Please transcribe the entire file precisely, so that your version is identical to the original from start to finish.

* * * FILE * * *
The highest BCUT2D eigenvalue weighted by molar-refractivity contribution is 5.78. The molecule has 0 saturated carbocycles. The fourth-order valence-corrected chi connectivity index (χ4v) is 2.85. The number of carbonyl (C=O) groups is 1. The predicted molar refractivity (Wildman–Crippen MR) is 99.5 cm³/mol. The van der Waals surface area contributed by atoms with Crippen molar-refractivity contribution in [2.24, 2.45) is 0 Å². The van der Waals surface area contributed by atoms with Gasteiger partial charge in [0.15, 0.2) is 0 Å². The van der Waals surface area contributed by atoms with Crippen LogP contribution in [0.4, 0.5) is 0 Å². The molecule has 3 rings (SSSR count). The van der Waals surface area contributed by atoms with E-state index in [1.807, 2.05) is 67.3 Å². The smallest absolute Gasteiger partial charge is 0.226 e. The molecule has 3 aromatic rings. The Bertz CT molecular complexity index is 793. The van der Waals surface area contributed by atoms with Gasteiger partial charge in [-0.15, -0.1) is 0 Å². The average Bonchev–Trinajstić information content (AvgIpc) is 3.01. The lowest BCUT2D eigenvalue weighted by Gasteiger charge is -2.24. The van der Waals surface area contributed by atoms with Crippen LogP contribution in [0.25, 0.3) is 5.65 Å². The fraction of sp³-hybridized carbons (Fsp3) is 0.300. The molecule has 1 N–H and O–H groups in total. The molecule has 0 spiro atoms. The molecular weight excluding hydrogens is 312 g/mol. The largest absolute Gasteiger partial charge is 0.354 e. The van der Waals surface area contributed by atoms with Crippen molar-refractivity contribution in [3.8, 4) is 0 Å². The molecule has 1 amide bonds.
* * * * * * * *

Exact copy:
The highest BCUT2D eigenvalue weighted by molar-refractivity contribution is 5.78. The molecule has 0 saturated carbocycles. The fourth-order valence-corrected chi connectivity index (χ4v) is 2.85. The number of carbonyl (C=O) groups is 1. The predicted molar refractivity (Wildman–Crippen MR) is 99.5 cm³/mol. The van der Waals surface area contributed by atoms with Crippen molar-refractivity contribution in [2.24, 2.45) is 0 Å². The van der Waals surface area contributed by atoms with Gasteiger partial charge in [0.15, 0.2) is 0 Å². The van der Waals surface area contributed by atoms with Crippen LogP contribution in [0.4, 0.5) is 0 Å². The molecule has 3 rings (SSSR count). The van der Waals surface area contributed by atoms with E-state index in [1.807, 2.05) is 67.3 Å². The smallest absolute Gasteiger partial charge is 0.226 e. The molecule has 3 aromatic rings. The Bertz CT molecular complexity index is 793. The van der Waals surface area contributed by atoms with Gasteiger partial charge in [-0.15, -0.1) is 0 Å². The average Bonchev–Trinajstić information content (AvgIpc) is 3.01. The lowest BCUT2D eigenvalue weighted by Gasteiger charge is -2.24. The van der Waals surface area contributed by atoms with Crippen LogP contribution in [0.25, 0.3) is 5.65 Å². The fraction of sp³-hybridized carbons (Fsp3) is 0.300. The molecule has 1 N–H and O–H groups in total. The molecule has 0 spiro atoms. The molecular weight excluding hydrogens is 312 g/mol. The largest absolute Gasteiger partial charge is 0.354 e. The van der Waals surface area contributed by atoms with Crippen molar-refractivity contribution in [3.8, 4) is 0 Å². The molecule has 1 amide bonds.